It has been nine years since the Naval Academy football team and its supporters staged the kind of wild celebration that followed yesterday's come-from-behind, 28-24 victory over Air Force before a record Navy-Marine Corps Memorial Stadium crowd of 35,753.
Not since 1984, when the Midshipmen upset visiting and second-ranked South Carolina, 38-31, has the same outpouring of emotion been seen here.
Navy coach George Chaump was carried off the field on the shoulders of his players, feeling euphoric after ending Air Force's 11-game winning streak in the inter-service rivalry and improving the Mids' record to 3-2.
The losing streak, capped by last year's bitter 18-16 defeat on a Falcons field goal resulting from a disputed non-fumble call, had led to bad feelings between the academies.
"I hate their guys," said Navy fullback Brad Stramanak, who ran for three touchdowns for the second time this season, including the game-winning, 1-yard dive with 7:21 remaining. "They were cocky and arrogant when they beat us in the past. I don't like their uniforms or their coaching staff. I really wanted to beat them this time."
It was this strong motive for revenge that spurred Navy's second-half comeback after two fumbles by junior quarterback Jim Kubiak led to two Falcons touchdowns and a 24-14 Air Force lead late in the third quarter.
But Kubiak, who passed for 304 yards, including a near-record, 74-yard touchdown toss to Jim Screen to start the second half, again proved resilient.
Early in the fourth quarter, Kubiak teamed up with wide receiver Matt Scornavacchi on a 46-yard pass that moved the ball to the Air Force 44.
The Mids drove to the 19, and an 18-yard pass to all-purpose back Jason Van Matre advanced the ball to the Falcons' 1. Two plays later, Stramanak sliced into the end zone, and Dave Gwinn's conversion cut the deficit to 24-21 with 8:54 left.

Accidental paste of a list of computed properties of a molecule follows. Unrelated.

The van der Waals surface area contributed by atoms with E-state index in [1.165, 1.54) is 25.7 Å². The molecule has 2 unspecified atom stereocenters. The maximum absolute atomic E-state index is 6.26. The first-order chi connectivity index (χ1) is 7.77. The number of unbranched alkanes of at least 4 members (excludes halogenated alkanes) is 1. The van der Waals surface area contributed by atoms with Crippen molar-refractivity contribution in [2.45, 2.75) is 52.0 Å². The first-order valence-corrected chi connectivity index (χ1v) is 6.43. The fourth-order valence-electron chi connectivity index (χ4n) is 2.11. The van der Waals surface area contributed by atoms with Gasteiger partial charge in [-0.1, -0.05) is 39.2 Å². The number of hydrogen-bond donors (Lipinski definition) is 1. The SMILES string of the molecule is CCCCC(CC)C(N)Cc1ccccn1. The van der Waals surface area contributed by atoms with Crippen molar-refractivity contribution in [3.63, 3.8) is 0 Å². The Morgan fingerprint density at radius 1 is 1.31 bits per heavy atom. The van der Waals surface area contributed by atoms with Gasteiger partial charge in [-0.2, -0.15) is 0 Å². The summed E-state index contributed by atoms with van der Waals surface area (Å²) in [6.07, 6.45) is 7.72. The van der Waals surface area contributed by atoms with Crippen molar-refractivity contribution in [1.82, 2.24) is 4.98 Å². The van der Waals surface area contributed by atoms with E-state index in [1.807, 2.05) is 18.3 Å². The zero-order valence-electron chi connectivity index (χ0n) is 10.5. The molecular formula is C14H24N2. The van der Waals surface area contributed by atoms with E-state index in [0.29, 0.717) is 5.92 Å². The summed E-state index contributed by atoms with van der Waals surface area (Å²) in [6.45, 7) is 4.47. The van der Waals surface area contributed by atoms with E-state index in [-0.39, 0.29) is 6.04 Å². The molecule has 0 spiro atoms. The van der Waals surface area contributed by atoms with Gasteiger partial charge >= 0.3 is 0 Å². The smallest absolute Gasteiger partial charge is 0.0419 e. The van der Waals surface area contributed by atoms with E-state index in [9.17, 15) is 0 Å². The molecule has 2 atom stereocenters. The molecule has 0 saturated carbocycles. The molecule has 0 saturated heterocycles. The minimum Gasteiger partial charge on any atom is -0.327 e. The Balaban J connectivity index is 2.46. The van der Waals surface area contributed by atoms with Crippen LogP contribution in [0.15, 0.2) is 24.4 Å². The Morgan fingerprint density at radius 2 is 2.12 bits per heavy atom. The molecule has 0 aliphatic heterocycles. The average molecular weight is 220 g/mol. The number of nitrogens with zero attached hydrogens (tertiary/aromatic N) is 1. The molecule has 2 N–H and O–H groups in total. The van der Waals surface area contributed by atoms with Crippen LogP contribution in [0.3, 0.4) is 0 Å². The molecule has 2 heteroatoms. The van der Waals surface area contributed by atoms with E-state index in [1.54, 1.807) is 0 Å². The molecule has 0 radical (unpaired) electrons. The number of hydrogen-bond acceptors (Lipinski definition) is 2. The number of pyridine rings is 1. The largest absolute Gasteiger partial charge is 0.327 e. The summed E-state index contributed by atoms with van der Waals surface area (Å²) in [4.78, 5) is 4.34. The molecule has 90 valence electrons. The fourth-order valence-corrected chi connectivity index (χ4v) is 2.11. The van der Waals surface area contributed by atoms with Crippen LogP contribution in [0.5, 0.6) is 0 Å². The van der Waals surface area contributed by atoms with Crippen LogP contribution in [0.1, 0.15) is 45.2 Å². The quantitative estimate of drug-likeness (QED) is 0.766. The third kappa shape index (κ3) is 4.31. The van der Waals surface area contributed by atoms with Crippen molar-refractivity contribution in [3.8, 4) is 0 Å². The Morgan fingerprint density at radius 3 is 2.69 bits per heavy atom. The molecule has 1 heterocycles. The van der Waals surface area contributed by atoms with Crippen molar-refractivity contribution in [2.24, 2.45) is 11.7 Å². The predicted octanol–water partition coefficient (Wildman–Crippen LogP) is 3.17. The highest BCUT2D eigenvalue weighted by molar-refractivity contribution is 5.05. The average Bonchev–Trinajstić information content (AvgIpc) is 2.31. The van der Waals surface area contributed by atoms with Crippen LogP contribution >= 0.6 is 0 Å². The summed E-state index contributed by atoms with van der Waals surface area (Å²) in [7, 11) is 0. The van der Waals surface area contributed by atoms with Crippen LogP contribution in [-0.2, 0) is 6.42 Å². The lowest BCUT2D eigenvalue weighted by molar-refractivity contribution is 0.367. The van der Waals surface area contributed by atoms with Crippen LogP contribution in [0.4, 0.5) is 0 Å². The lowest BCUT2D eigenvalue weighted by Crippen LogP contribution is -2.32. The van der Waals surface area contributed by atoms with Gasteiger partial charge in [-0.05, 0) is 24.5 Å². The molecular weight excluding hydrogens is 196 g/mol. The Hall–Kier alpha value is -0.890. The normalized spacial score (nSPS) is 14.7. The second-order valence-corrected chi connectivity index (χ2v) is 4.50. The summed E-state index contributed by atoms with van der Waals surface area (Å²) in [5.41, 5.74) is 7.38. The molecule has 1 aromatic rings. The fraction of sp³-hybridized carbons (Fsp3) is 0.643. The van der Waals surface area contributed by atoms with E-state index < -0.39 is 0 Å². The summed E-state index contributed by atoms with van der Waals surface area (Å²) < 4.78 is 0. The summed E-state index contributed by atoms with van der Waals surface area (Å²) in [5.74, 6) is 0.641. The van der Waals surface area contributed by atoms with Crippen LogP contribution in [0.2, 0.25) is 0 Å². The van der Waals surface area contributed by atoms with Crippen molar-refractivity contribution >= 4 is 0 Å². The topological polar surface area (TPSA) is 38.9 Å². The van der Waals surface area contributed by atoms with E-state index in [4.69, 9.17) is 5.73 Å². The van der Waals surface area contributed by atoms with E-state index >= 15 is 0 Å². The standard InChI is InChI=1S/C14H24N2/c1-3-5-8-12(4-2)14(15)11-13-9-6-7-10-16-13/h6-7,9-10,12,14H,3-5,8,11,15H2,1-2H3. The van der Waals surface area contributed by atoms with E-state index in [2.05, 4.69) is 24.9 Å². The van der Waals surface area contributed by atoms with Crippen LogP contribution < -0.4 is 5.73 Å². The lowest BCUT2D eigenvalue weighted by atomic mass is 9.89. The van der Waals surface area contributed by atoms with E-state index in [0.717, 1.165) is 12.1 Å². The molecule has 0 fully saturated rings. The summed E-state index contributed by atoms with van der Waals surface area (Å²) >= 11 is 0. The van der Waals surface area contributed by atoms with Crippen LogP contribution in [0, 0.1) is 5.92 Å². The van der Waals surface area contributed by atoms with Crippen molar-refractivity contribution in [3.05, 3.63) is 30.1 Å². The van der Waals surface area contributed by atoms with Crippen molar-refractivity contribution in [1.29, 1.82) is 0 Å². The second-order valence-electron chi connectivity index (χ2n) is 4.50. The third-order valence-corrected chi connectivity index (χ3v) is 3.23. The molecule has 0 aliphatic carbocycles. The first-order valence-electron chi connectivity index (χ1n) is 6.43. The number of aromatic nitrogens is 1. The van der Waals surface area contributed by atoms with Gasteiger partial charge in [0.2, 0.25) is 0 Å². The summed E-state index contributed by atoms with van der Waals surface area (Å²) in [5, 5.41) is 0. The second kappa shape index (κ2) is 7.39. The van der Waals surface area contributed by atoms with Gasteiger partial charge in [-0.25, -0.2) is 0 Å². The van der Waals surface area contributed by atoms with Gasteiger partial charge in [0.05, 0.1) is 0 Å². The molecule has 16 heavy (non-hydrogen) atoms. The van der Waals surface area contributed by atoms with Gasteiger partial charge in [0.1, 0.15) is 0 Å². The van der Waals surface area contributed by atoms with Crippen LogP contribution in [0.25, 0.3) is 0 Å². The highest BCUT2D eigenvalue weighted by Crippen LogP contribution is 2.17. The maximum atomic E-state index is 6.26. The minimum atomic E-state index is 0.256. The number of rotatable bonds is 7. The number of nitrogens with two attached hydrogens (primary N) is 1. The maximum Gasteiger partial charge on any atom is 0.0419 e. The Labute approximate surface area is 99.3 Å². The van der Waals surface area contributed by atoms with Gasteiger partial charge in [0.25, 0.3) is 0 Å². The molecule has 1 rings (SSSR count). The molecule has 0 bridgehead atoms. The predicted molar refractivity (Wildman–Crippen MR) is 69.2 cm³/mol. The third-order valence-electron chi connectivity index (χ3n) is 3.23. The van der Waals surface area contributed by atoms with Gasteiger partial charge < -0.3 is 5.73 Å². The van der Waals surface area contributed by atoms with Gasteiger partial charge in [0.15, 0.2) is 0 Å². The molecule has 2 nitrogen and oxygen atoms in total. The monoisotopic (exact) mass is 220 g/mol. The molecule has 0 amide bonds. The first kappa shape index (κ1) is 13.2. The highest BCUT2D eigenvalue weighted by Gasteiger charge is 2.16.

"I felt at that point if we could hold them deep in their territory and give the ball back to our offense, we'd find a way to win," said defensive tackle Javier Zuluaga (17 tackles).
Zuluaga took matters into his own hands. Defensive back Grover Favors jarred the ball loose from quarterback Scott Teigen and ++ Zuluaga recovered on the Air Force 17.
Kubiak then found Damon Dixon on a sideline pattern that pushed the ball to the 3. Two plays later, Stramanak dived in for the winning points.
Air Force, which has lost five straight since an opening win over Indiana State, had plenty of time to mount a comeback. But unlike last week's frustrating, last-second loss to Tulane, the Mids produced big defensive stops when needed.
Defensive back Jim Hart, whose interception stopped a last-minute comeback attempt by Bowling Green earlier this year, picked off Teigen on the Air Force 35 on the Falcons' next possession.
Air Force then missed a chance to get the ball back when it was charged with roughing punter Brian Schrum on the Navy 39. The Mids retained possession and marched to the Air Force 13 before a fumble by fullback Billy James gave the Falcons a final chance.
But the Air Force wishbone was incapable of making a big play and was caught with only 10 players on the field in its final possession. Navy took over on the Air Force 25 and ran out the clock, precipitating the wild, on-field celebration.
After watching his team commit 10 turnovers in the previous two games, Chaump was relieved to not let this one slip away.
"I wondered when things were finally going to go our way," said the fourth-year coach. "We got a big break when that fumble set up our last touchdown. But our defense did an excellent job of stopping their options in their second half."
Sophomore Demond Cash, who had won the starting job over Teigen, had the Mids on their heels with his darting runs on keeper plays in the first half, when the Falcons gained 177 yards rushing and a 10-0 lead.
But when his interception ended another scoring drive late in the second quarter, Air Force coach Fisher DeBerry switched to Teigen, a lightly tested senior. The Falcons rushed for only 100 yards in the second half and might have gone scoreless if not for the Navy turnovers.
Asked about the psychological effect of ending the Falcons' streak, Chaump said, "Well, I only experienced the last three losses. To me, it's more important that our football program is on the rise. We're really seeing signs of progress."
NOTES: Kubiak tied a Navy mark with his fourth 200-yard-plus passing game of the season. He also has three 300-yard games despite missing all but part of last year's opening game. . . . Navy has a step up on the Commander-in-Chief's Trophy competition, symbolic of supremacy among the service academy football teams. Air Force has won the past four.
NEXT FOR NAVY:
When: Saturday, at Navy-Marine Corps Memorial Stadium, Annapolis.
Yesterday: Lost to Penn, 30-12. Colgate's Bill Sparacio rushed for 108 yards on 25 carries. He scored both of the Red Raiders' TDs.